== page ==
|Powering The Next-Gen Wireless Network
BY AMNON GAVISH, PH.D. AND AVI FISHER, MSC.
The explosive growth of wireless systems worldwide, and the race to
provide new services over these networks, have created a pressing need to
provide a full interworking capability among cellular systems, the PSTN,
and data services. This need will only grow as third-generation (3G)
cellular systems are deployed with their varied assortment of data
services such as voice over IP (VoIP), fax over IP (FoIP), video, and
audio along with support for legacy modem and fax connections. As the need
for concurrent processing of multiple protocols in a multiple channel
environment grows, infrastructure equipment design and logistics become
more complex. A software access solution (SAS) is the best option to meet
the challenges of today's and tomorrow's cellular infrastructure network
DATA SERVICES AND THE IWF
The analog 1G (e.g., AMPS, TACS, NMT) provides very slow-rate data
services using expensive analog fax/modem technology in the mobile
handset, and can be considered obsolete today. The popular 2G (PCS or GSM
systems using TDMA or CDMA) mobile wireless systems used today provide
modem and fax data services between the mobile unit and the PSTN through a
device known as the InterWorking Function (IWF), situated at the mobile
switch. The IWF performs the translation between the mobile air channel
format and the PSTN PCM format. An example of this is when a fax or modem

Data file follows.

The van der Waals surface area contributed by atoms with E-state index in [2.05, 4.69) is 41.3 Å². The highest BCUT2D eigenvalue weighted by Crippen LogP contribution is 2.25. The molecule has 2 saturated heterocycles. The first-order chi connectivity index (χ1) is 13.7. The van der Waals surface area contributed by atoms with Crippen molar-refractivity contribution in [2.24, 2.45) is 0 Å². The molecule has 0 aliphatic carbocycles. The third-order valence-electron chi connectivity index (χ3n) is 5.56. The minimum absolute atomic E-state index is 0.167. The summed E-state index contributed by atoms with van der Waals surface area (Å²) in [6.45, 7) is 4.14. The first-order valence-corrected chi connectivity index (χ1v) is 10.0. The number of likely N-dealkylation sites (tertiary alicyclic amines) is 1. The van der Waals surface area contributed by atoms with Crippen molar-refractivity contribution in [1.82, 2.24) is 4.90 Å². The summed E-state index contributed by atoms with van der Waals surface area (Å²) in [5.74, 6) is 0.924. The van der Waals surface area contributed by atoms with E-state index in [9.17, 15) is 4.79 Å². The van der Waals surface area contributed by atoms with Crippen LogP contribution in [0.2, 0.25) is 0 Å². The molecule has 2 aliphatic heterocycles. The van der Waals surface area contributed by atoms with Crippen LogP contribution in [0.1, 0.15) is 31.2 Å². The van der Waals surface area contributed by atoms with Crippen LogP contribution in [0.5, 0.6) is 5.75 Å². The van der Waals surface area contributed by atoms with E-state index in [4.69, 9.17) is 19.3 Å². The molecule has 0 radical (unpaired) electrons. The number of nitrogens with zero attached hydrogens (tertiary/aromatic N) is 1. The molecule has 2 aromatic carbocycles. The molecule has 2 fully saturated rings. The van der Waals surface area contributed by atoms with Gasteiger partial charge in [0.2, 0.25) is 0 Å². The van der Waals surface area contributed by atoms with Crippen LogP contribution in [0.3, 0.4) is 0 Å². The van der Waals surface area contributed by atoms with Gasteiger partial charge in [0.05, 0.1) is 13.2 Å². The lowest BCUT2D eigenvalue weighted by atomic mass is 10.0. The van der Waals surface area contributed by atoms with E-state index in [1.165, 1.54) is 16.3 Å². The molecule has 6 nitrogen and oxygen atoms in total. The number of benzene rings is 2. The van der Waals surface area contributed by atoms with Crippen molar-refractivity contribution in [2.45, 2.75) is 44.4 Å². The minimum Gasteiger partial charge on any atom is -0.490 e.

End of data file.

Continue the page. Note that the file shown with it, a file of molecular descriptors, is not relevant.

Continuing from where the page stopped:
connection is made using a mobile device, but the actual signal modulation
occurs in the IWF and not in the mobile device. This situation is
analogous to a personal computer with an external fax/modem. The personal
computer does not perform any modulation or signal processing tasks;
instead it transmits and receives character data via the interconnecting
serial cable to the external modem which, in turn, performs that actual
signal processing and modulation. Analogously, the mobile device sends and
receives character data via the cellular air interface, and then modulates
it for the PSTN at the IWF. The IWF concept is being used for the more
advanced networks (2.5G and 3G) as well, although the actual name may be
different depending on the country of use and the manufacturer of the
The IWF is located in the mobile network's central switch as a common
resource to thousands of subscribers accessing various data services in
parallel. Therefore, a multi-channel, multi-protocol access pool is
required since many subscribers will be accessing many different protocols
in the IWF according to the particular subscriber application. The fact
that the IWF concentrates all services in a single location makes it a
prime candidate for a high-density, convergent access pool.
CONVERGENCE THROUGH SAS
Convergence can be realized by dividing service support among several
hardware subsystems such as a fax board, a modem board, and a voice board.
While this type of solution may work, it is rigid, complicates system
design, and does not deal effectively with changes in subscriber usage
patterns. For example, as the number of Internet data-oriented calls
grows, is it possible to predict exactly how many modem or VoIP calls will
need to be handled by the IWF at any one time? If a design existed that
automatically adapted to the actual subscriber usage pattern, excessive
engineering spares or a lack of resources would be avoided.
The service dedicated subsystem approach also complicates product
logistics. If each type of media service requires a different type of
hardware subsystem, production, field support, and maintenance become
cumbersome and adversely affect time-to-market and customer satisfaction.
These problems are eliminated if a single type of general resource board
is used to process all types of media services.
The design challenges posed by multi-service, multi-channel convergence
can be successfully addressed by a SAS that runs on general purpose DSPs
(digital signal processors). The SAS is designed to handle multiple